High school students zoom in on science at PBSC STEM Expo
More than 400 students from Palm Beach County high school medical academies attended the STEM: Science Expo ’22 at Palm Beach State College’s Boca Raton campus Oct. 21 as part of ongoing initiatives to put those interested in science, technology, engineering and mathematics fields on a solid academic path.
This was a collaborative collegewide event that featured science demonstrations and presentations by PBSC faculty, staff and students and other industry and university leaders, a showcase of the College’s STEM programs, admissions and advising information sessions, workshops on dual enrollment, information on student clubs and organizations and more.
With the projected shortfall of health care workers in Florida and around the country, PBSC and the School District of Palm Beach County are working more strategically with universities and industry partners to align their STEM programs and curriculums and create seamless academic pathways for students to succeed. According to the American Hospital Association, the U.S. will face a shortage of up to 124,000 physicians alone by 2033. The organization also predicts that at least 200,000 nurses will need to be hired each year to meet increased demands and replace retiring nurses.
The STEM: Science Expo ‘22 targeted juniors and seniors from Palm Beach County’s 47 medical academies that operate at elementary, middle and high schools. Seniors in those academies will graduate high school with industry certifications in a variety of health care and public safety fields but understanding their postsecondary education options also is critical to their success.
“Students need exposure. When I was younger, you really did not have access to things like this. Now students have an opportunity to really embrace different opportunities so they can see what STEM can do for them,’’ said Germany Dixon, Ed.D., associate dean of academic affairs at the Boca Raton campus who helped organize the event. “They may understand what the acronym means but they don’t understand how to utilize it and how to maximize their opportunities. This gives them a chance to have a real glimpse visually about how STEM can enhance their future. We also are giving them an opportunity to look at higher education environments so that students have a much more well-rounded view and access to the associated STEM educational opportunities,” he said, noting nearby public and private universities like Florida Atlantic University, Florida International University and Nova Southeastern University. “Our most important goal is that students succeed.”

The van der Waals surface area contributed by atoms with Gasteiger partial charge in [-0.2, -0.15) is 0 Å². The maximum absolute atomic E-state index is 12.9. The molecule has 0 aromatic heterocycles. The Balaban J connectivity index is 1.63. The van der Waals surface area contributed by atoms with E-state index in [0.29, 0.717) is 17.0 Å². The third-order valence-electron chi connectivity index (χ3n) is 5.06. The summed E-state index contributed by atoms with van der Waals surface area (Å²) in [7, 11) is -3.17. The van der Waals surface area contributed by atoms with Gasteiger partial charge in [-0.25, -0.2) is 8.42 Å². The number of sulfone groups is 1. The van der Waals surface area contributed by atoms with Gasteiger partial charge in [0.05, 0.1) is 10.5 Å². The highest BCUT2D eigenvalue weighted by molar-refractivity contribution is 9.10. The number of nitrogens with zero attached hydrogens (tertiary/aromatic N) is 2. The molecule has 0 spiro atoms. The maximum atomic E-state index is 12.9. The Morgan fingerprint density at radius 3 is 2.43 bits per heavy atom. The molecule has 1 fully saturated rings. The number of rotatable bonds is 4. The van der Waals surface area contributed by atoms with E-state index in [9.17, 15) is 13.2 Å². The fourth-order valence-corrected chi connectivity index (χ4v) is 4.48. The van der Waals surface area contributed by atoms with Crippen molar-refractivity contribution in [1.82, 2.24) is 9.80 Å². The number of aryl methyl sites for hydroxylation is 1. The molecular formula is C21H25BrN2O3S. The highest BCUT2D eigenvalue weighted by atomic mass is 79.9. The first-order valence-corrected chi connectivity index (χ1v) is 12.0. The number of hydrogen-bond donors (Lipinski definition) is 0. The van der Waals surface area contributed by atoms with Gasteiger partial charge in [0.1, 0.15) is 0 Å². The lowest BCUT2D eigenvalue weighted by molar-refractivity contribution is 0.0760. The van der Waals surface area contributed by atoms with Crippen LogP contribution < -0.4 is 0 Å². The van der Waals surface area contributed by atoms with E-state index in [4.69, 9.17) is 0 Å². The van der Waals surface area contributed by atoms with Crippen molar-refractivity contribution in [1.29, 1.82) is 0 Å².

“STEM influences the development of our society, and this event is intended to showcase the robust and advanced programs Palm Beach State College has to offer and the support we provide students through their academic journey, with an emphasis on the importance of partnering with our community to educate, guide, and support our future leaders and economy,’’ added Dana Hamadeh, associate dean of academic affairs and coordinator of the event. “This would not have been possible without the support of PBSC leaders, the STEM Academic Community and the Boca Raton campus.”
Bridgette Ramos, a senior at Palm Beach Lakes High School, plans to graduate in the spring and have four industry certifications for certified clinical medical assistant, emergency medical responder, certified EKG technician and certified pharmacy technician. She said she appreciated getting exposed to the higher education opportunities at PBSC and other schools and the hands-on experiences at the STEM Expo, particularly because she’s still deciding on a career in either pharmacy or occupational therapy.
“It shows me more hands-on experience on what I’m going to expect, what I already have and how I can use that to my own advantage,’’ she said. She had been to the Lake Worth campus but not the Boca Raton campus.
Miguel Benavente, M.D., oversees the medical academies under the school district’s Choice and Career Options department. He was on hand at the STEM Expo and agrees that it’s important to strengthen education and industry partnerships to grow the talent pool needed to meet the workforce demands today and in the future.
He said he’s been working more closely with Dixon regarding strengthening the partnerships. “We have two leaders on both sides working together for the benefit of our students. We want to make sure our students are aware and know what we offer here, and they don’t have to go too far away.”
Jessica June, who teaches in the Medical Academy at Glades Central High School, was with more than 50 students who were bussed to the event.
“It helps enhance their knowledge and lets them know there are other options,’’ she said. “They can network and know if they don’t have a particular program at the Belle Glade campus, it may be available at another campus.”
Palm Beach Lakes teacher Claudine McFarlane accompanied about 50 students from her school. She said in addition to learning and networking at events like the STEM Expo, she encourages students to ensure the industry credentials they acquire in high school remain current even while in college. “They can always have a backup plan if their main plan does not work out.”
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